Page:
April 10, 2012
Strategies for using group work in college classes
Are you interested in using group work but uncertain about how to manage this in a class? The Carl Wieman Science Education Initiative at the University of British Columbia created a short video on the use of group work. The video discusses several types of research-based best practices for group activities, how to manage group work to keep the focus on learning, interviews with instructors and students about their experiences with group work, and demonstrations of different types of group activity in classroom settings.
The 15-minute video can be viewed in two parts on YouTube. The link below also provides access to this video in Flash and QuickTime formats.
An interesting strategy illustrated in the second video is the use of tablet-sized white boards that students use during group work on computational problems. The tablets are 12” x 9” dry-erase boards that are large enough to allow students in a group to share their final diagram, written response, or problem solution with the rest of the class in a pair-share activity. Students can easily erase and revise their solutions to problems while they work together as a group, so they are less hesitant to begin work on problems.
Link to the Carl Wieman Science Education Initiative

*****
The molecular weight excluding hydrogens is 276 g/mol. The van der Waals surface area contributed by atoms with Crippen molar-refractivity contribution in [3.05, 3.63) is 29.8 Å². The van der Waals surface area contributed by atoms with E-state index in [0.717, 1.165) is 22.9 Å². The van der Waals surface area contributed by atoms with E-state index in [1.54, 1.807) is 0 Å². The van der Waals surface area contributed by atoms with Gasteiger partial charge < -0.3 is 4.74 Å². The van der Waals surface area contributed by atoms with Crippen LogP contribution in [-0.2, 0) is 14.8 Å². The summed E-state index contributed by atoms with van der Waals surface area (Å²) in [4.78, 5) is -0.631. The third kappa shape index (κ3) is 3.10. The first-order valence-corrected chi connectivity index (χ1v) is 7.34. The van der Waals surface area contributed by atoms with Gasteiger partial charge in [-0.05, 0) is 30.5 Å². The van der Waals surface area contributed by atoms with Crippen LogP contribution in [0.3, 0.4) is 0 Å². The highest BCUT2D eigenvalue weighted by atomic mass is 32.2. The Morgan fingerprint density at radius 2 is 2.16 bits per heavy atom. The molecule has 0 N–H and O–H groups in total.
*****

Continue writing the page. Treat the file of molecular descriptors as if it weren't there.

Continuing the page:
September 20, 2011
Not just fun and games! Structure class demonstrations to reinforce learning goals
Classroom demonstrations that illustrate an important process, phenomenon, or application of a concept can generate interest and engage students with course material. Although students enjoy classroom demonstrations, they sometimes remember the activity but do not remember the course learning goals that instructors want to promote when they design the demonstration. An effective demonstration connects student memories of the classroom experience with the concepts the activity was designed to demonstrate.
Strategies that transform an entertaining demonstration into an effective learning experience
Bransford, J. D., & Johnson, M. K. (1972). Contextual prerequisites for understanding: Some investigations of comprehension and recall. Journal of Verbal Learning and Verbal Behavior, 11, 717-726.
Holst, V. F., & Pezdek, K. (1992). Scripts for typical crimes and their effects on memory for eyewitness testimony. Applied Cognitive Psychology, 6, 573-587.
Pyper, B. A. (2008). Best practices in physics demonstrations or “Oh, I thought this was just for entertainment.” Power Point slides for a presentation at the AAPT UT/ID section meeting, Boise, ID.
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